It baffles me that you can’t comprehend the enormous privileges you started life with, that put you on a path to where you got to today. So your first job was cleaning dog and cat sh*t for minimum wage? And dad was a mechanic and you both had to work super hard but managed to support the three of us? I don’t know anyone who could pay rent on a minimum wage job anywhere in this country right now, let alone support a child and pay for childcare so they could go to that minimum wage job. Not everyone has parents or siblings who can take care of their child for free… So many people must work two jobs to have the most basic, dare I say, substandard quality of life in many cities (not just the Bay Area).

But back to the original discussion… this debate is tied to poverty, but ultimately is about artists who have been shut out of society, forced to live in these places to survive, or give up… If every artist and musician decided to just quit doing art and “go get a job cleaning dog and cat sh*t” so they could survive in the world, there would be no music, no art, no Lady Gaga [my mom loves Lady Gaga], no Queen, no David Bowie, no inventors making coffee tables that turn into TV trays for you to eat on in front of the TV [yes that’s a thing], no movies, no TV shows, no actors, no writers to write newspapers or designers to design the labels on your favorite beer cans… many of those people might have started out living in a warehouse not unlike Ghostship, at some point in time.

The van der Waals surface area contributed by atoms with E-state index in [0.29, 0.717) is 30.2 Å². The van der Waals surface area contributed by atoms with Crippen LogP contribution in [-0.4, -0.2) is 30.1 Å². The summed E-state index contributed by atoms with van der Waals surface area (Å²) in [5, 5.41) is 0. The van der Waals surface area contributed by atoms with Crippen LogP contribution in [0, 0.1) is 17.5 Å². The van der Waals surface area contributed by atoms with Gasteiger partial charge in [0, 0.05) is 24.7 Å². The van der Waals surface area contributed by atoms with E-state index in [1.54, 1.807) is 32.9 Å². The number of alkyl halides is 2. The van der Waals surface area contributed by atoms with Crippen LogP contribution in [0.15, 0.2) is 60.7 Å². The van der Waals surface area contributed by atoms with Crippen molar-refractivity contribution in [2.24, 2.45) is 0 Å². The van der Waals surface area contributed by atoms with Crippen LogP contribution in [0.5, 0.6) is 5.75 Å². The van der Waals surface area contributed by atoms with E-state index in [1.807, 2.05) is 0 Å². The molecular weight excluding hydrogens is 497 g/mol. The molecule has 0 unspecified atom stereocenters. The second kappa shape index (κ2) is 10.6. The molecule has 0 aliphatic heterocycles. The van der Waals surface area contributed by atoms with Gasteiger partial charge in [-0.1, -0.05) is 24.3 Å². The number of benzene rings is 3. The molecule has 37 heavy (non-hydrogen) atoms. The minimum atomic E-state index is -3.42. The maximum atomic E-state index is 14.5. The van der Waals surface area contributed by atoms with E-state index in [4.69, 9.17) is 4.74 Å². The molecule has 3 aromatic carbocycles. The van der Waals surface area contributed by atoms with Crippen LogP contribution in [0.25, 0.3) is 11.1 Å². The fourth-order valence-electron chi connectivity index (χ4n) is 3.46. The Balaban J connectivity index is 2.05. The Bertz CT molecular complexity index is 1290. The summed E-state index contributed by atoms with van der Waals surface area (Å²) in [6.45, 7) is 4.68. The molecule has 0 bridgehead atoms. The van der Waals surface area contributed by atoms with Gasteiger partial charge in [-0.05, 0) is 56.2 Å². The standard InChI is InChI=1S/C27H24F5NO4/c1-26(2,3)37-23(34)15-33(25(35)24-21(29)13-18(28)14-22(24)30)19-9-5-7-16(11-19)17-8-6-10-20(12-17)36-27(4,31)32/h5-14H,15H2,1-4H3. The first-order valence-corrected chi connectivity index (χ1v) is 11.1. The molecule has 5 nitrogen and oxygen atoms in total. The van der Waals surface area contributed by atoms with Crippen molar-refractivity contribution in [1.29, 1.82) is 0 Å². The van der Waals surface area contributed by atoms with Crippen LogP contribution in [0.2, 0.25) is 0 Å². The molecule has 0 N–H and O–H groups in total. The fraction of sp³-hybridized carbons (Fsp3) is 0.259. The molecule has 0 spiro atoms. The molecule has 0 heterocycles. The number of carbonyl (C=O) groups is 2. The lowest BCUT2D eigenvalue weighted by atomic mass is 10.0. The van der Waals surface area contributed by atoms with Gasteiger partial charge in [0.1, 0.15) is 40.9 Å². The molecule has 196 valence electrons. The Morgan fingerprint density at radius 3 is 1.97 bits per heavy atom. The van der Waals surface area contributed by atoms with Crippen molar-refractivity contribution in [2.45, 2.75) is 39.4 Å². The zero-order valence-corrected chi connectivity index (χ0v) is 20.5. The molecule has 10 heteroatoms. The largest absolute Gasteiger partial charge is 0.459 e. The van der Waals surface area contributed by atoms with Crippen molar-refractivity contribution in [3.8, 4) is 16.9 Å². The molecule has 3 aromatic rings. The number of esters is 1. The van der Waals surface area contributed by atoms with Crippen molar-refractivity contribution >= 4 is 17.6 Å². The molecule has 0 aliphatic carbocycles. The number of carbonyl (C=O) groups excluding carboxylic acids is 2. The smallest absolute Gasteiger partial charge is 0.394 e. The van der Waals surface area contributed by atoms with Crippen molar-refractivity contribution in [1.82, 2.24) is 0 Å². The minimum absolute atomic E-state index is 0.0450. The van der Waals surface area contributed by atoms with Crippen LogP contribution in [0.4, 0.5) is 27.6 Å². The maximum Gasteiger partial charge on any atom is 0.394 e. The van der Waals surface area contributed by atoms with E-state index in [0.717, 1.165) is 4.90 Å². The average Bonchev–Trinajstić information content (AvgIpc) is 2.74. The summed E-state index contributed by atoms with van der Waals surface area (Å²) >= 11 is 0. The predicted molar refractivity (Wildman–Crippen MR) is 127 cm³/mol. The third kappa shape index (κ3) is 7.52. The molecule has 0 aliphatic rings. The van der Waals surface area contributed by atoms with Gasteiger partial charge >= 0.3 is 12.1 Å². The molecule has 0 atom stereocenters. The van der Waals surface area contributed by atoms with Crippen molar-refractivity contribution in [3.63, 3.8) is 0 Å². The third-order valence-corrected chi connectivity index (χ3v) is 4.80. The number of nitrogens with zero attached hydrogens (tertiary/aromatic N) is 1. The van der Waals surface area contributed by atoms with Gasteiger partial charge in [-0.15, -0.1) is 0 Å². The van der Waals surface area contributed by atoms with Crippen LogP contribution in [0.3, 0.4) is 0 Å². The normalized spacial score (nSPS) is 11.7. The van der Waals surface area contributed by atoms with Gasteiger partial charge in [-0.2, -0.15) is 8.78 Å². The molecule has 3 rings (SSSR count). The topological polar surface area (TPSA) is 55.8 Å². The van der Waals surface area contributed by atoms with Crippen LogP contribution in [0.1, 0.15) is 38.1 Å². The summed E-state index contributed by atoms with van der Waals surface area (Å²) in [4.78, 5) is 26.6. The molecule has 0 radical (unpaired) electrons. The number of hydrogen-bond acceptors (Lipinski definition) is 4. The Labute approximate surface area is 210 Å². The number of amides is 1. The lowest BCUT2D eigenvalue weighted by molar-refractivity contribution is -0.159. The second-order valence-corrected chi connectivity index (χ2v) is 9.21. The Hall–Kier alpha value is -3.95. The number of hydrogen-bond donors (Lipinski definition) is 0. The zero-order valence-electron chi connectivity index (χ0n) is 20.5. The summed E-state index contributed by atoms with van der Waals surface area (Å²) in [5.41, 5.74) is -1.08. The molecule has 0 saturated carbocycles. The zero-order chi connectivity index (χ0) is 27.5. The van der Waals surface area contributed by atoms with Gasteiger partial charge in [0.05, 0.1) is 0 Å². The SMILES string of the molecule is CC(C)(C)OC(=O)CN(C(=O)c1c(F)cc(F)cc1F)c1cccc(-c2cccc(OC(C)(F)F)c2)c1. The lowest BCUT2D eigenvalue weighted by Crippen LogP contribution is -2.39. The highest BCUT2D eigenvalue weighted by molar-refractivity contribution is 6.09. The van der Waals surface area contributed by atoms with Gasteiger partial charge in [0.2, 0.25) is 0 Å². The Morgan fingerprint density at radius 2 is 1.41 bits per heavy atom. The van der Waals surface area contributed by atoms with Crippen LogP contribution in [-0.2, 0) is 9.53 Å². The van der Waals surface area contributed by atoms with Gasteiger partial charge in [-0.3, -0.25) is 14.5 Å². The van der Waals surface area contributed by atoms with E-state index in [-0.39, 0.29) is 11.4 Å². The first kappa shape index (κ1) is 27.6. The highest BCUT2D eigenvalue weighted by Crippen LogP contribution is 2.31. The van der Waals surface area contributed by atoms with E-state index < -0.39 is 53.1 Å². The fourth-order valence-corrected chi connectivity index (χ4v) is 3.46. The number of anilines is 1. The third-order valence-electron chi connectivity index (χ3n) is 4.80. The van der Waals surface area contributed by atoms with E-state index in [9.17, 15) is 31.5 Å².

I agree that the owner of the building and the master tenant who were allowing people to live at and throw parties there, should be charged with criminal negligence to the full extent of the law. But the people living there, who died there?

Those are some hard working mother f’ers. Oftentimes working two or three different jobs, just to pay their overpriced rent so they can play music or paint some stuff for people on the side. I’d venture a guess and say very few, if any, wanted a handout from the likes of you or anyone else.

I don’t know where my sense of empathy came from, because I don’t recognize it in you anymore.